Let’s explore Fennel…..

BOTANY

Fennel is an erect, robust perennial herb that can grow up to 5-7ft tall. The leaf stalks form sheaths around the thick stems and the leaves are finely divided, giving them a feathery appearance. Small yellow flowers are borne in distinctive umbels which ripen to gray-brown greenish seeds.

Fennel is native to Southern Europe and Mediterranean region and is now widely cultivated throughout the temperate and tropical regions of the world.

Fennel has several subspecies and varieties including:

  • Foeniculum vulgare Mill. subsp. vulgare var. dulce (Mill.) Batt. (Sweet fennel)
  • Foeniculum vulgare Mill. subsp. piperitum (Ucria) Cout. (Bitter fennel)
  • Foeniculum vulgare Mill. subsp. vulgare var. azoricum (Mill.) Thell.
  • Foeniculum vulgare Mill. subsp. vulgare var. vulgare (Sweet fennel)

(http://plants.usda.gov/java/profile?symbol=FOVU)

The essential oil is most commonly obtained from Foeniculum vulgare subsp. vulgare var dulce.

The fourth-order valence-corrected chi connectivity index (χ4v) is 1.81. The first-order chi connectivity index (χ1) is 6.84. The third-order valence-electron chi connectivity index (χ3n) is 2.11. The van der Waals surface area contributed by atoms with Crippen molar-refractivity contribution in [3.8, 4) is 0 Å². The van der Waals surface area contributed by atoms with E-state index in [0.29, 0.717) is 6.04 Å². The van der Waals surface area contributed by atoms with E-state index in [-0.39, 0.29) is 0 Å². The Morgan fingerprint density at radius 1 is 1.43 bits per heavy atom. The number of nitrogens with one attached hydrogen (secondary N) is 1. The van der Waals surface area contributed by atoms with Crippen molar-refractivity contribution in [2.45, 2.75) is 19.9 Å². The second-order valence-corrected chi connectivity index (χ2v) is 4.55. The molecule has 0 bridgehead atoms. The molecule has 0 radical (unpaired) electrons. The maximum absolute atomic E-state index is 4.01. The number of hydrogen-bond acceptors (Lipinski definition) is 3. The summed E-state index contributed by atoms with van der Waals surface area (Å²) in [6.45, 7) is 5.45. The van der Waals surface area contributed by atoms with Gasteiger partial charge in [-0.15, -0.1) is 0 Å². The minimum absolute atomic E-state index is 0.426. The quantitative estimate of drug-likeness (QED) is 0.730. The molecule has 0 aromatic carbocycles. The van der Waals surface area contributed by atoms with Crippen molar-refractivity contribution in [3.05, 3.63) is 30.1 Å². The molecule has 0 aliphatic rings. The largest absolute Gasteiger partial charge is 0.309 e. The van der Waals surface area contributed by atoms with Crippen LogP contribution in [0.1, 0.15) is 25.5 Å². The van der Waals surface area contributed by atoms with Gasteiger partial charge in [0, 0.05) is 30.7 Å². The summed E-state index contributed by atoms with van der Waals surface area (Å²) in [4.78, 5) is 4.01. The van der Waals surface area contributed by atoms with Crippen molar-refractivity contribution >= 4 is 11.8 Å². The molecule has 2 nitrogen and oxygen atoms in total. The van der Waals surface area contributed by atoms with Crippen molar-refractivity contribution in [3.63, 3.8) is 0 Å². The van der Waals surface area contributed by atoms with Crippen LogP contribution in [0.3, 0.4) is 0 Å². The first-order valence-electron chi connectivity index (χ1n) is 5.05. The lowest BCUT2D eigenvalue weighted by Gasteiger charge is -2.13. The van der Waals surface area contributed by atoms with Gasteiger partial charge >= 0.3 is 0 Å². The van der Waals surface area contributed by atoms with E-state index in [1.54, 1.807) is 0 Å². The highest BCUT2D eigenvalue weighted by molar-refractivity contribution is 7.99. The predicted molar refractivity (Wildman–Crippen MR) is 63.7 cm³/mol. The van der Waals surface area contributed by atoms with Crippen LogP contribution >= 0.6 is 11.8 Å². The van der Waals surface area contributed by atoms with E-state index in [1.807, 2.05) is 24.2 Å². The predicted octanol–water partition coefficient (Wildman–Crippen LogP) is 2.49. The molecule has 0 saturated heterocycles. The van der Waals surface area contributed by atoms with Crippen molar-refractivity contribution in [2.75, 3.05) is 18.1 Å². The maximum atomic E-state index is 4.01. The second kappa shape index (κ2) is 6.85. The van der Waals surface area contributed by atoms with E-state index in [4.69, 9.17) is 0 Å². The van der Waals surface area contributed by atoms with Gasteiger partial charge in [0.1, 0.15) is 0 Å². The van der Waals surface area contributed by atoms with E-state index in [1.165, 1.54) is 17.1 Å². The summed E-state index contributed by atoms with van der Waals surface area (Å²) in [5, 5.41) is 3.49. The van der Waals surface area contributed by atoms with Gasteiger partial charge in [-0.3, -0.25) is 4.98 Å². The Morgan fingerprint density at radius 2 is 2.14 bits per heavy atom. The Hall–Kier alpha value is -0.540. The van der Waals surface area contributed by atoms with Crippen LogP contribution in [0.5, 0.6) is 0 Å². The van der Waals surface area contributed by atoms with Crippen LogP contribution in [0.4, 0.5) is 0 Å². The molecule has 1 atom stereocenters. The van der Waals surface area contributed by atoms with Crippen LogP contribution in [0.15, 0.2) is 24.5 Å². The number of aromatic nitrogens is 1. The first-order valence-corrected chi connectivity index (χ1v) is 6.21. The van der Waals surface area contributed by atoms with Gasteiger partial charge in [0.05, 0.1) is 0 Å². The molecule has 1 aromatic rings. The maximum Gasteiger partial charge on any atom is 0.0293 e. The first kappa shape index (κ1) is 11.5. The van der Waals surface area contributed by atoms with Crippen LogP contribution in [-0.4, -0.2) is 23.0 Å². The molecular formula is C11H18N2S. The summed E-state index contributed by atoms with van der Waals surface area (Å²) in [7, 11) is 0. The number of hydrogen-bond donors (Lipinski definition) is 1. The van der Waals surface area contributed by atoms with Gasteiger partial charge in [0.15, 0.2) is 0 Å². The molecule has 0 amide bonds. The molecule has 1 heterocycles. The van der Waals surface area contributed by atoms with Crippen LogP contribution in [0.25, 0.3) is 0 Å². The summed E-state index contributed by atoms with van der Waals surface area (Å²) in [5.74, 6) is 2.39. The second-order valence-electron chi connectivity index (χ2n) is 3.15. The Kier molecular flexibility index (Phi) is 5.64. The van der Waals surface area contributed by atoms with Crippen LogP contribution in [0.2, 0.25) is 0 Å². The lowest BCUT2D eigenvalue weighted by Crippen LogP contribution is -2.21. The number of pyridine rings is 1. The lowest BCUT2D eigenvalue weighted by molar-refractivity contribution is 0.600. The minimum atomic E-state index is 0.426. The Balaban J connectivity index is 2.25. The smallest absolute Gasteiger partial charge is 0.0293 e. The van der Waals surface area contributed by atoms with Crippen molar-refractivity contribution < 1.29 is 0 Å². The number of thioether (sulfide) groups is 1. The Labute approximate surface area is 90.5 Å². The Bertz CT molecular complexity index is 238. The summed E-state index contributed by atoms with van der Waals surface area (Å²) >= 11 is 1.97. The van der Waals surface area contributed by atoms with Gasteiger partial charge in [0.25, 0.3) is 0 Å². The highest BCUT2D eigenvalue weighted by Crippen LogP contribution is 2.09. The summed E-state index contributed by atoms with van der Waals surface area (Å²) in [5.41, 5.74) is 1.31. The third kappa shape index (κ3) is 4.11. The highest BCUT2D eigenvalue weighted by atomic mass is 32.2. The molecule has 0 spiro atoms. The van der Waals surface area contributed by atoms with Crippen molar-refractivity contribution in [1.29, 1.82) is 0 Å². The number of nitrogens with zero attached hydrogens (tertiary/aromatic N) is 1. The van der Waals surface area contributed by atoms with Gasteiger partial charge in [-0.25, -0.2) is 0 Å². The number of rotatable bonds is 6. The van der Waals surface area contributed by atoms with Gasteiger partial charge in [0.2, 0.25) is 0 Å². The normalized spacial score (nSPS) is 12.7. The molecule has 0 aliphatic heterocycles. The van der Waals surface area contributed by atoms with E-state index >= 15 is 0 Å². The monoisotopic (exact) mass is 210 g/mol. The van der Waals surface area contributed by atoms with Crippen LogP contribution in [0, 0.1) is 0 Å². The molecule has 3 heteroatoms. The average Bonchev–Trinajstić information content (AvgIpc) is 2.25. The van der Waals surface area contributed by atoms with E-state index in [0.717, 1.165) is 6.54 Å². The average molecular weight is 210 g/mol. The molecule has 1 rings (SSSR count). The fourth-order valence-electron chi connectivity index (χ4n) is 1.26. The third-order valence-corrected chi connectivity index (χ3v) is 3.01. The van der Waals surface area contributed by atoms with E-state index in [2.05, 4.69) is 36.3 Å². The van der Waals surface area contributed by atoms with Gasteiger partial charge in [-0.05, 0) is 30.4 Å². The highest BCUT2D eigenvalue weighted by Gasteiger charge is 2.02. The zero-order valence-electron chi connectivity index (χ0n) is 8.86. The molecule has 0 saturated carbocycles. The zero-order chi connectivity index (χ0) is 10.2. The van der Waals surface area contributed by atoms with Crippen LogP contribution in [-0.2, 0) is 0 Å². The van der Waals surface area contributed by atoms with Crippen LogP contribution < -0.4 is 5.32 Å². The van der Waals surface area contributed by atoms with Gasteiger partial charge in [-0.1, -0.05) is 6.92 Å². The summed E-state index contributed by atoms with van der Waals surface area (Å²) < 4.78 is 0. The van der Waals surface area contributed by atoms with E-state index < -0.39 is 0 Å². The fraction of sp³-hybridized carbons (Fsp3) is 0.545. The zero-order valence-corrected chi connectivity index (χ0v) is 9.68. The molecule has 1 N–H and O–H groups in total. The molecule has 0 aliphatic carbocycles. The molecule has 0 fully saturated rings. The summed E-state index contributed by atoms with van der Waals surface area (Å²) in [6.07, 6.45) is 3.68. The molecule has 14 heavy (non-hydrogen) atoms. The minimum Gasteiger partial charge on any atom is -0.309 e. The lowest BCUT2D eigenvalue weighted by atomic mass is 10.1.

COMMON NAMES

Sanskrit: Shatapushpa (what possesses a hundred flowers) and Madhurika (the sweet one)
Chinese: Xiao hue xiang

 

HISTORY

Fennel was used by the ancient Egyptians as a food and medicine, and was considered a snake bite remedy in ancient China. During the Middle ages fennel was hung over doorways to drive away evil spirits. (Herb Society of America) Fennel has been used since ancient times to treat menstrual disorders, dyspepsia, flatulence and cough, and to reduce the griping effect of laxatives.

Fennel fruits have been used as TCM for the treatment of infants suffering from dyspeptic disorders in China for centuries. It was also recommended for bronchitis, chronic coughs, kidney stones, dysmenorrhea, vomiting, and diarrhea.

According to http://tinyurl.com/7fy4l26 , “The ancients believed eating the fennel herb and seeds imparted courage, strength, and conveyed longevity. In Imperial Roman times the physicians were in high regard of fennel for medicinal purposes. The ancient Greeks and Anglo-Saxons snitched on their fast days by nibbling a little fennel, which reduced the appetite. The ancients believed that myopic reptiles ate fennel to improve their vision and so used it themselves for this purpose. It is still prescribed as an eye-wash. Also, for failing eyesight, a tea was made from fennel leaves to be used as a compress on swollen eyes.